Millions of people in the West today utilize traditional Chinese medicine, including acupuncture, herbs, massage and nutritional therapies. Yet only a few U.S. schools that teach Chinese medicine require Chinese-language training and only a handful of Chinese medical texts have so far been translated into English.
Given the complexity of the language and concepts in these texts, there is a need for accurate, high-quality translations, say researchers at UCLA’s Center for East–West Medicine. To that end, the center has published a document that includes a detailed discussion of the issues involved in Chinese medical translation, which is designed to help students, educators, practitioners, researchers, publishers and translators evaluate and digest Chinese medical texts with greater sensitivity and comprehension.
“This publication aims to raise awareness among the many stakeholders involved with the translation of Chinese medicine,” said principal investigator and study author Dr. Ka-Kit Hui, founder and director of the UCLA center.
The 15-page document, “Considerations in the Translation of Chinese Medicine” was developed and written by a UCLA team that included a doctor, an anthropologist, a China scholar and a translator. It appears in the current online edition of the Journal of Integrative Medicine.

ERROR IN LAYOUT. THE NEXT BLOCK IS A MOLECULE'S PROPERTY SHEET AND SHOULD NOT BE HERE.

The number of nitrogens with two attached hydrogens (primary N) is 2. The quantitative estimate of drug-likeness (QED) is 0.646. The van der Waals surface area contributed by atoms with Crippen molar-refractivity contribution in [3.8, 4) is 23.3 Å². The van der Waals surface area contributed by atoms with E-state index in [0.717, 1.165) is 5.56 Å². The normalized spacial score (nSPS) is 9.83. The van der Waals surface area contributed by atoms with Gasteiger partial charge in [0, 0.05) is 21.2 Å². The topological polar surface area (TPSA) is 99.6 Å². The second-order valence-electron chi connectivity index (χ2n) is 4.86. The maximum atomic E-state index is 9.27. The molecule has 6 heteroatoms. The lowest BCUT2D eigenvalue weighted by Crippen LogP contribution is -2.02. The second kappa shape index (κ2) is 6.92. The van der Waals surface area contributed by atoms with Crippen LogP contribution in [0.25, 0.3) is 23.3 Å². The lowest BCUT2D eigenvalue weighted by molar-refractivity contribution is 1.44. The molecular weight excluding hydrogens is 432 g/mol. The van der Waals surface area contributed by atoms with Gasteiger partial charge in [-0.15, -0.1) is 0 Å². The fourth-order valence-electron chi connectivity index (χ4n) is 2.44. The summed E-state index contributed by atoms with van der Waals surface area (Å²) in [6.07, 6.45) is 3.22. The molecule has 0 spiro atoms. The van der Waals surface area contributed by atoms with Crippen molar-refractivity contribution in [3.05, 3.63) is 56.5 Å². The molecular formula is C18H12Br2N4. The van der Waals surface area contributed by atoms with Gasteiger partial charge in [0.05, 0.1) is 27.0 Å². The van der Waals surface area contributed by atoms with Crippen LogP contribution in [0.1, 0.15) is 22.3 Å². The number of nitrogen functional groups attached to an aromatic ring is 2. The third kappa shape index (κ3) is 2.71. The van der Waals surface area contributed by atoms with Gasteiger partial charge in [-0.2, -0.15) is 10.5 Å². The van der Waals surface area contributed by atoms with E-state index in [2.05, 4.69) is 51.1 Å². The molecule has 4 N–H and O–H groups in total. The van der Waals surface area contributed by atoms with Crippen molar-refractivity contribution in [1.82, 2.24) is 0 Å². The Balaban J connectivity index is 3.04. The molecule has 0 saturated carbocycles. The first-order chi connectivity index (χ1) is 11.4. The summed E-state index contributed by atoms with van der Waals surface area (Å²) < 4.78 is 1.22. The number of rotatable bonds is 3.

Authors Sonya Pritzker, a licensed Chinese medicine practitioner and anthropologist, and Hanmo Zhang, a China scholar, hope the publication will promote communication in the field and play a role in the development of thorough, accurate translations.
The document highlights several important topics in the translation of Chinese medical texts, including the history of Chinese medical translations, which individuals make ideal translators, and other translation-specific issues, such as the delicate balance of focusing translations on the source-document language while considering the language it will be translated into. More.
See: Medical Xpress